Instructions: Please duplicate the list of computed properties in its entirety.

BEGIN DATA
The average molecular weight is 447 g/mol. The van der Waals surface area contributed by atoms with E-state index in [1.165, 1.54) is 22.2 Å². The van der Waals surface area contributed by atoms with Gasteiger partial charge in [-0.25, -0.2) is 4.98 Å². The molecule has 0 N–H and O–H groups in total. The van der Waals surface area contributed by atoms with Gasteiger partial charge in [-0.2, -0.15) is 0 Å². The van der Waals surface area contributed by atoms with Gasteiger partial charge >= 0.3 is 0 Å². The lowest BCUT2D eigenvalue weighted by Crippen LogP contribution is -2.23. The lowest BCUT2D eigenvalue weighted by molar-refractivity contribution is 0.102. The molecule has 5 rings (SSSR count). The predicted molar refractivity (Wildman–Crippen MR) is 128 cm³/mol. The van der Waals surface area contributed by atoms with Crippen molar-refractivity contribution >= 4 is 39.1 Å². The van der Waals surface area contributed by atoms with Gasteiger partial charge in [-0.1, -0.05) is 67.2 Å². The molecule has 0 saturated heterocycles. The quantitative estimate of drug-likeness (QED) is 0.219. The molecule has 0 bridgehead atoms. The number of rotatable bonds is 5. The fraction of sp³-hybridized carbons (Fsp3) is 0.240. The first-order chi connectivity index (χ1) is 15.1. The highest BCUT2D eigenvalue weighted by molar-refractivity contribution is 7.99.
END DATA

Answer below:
The average molecular weight is 447 g/mol. The van der Waals surface area contributed by atoms with E-state index in [1.165, 1.54) is 22.2 Å². The van der Waals surface area contributed by atoms with Gasteiger partial charge in [-0.25, -0.2) is 4.98 Å². The molecule has 0 N–H and O–H groups in total. The van der Waals surface area contributed by atoms with Gasteiger partial charge in [-0.2, -0.15) is 0 Å². The van der Waals surface area contributed by atoms with Gasteiger partial charge >= 0.3 is 0 Å². The lowest BCUT2D eigenvalue weighted by Crippen LogP contribution is -2.23. The lowest BCUT2D eigenvalue weighted by molar-refractivity contribution is 0.102. The molecule has 5 rings (SSSR count). The predicted molar refractivity (Wildman–Crippen MR) is 128 cm³/mol. The van der Waals surface area contributed by atoms with Crippen molar-refractivity contribution >= 4 is 39.1 Å². The van der Waals surface area contributed by atoms with Gasteiger partial charge in [-0.1, -0.05) is 67.2 Å². The molecule has 0 saturated heterocycles. The quantitative estimate of drug-likeness (QED) is 0.219. The molecule has 0 bridgehead atoms. The number of rotatable bonds is 5. The fraction of sp³-hybridized carbons (Fsp3) is 0.240. The first-order chi connectivity index (χ1) is 15.1. The highest BCUT2D eigenvalue weighted by molar-refractivity contribution is 7.99.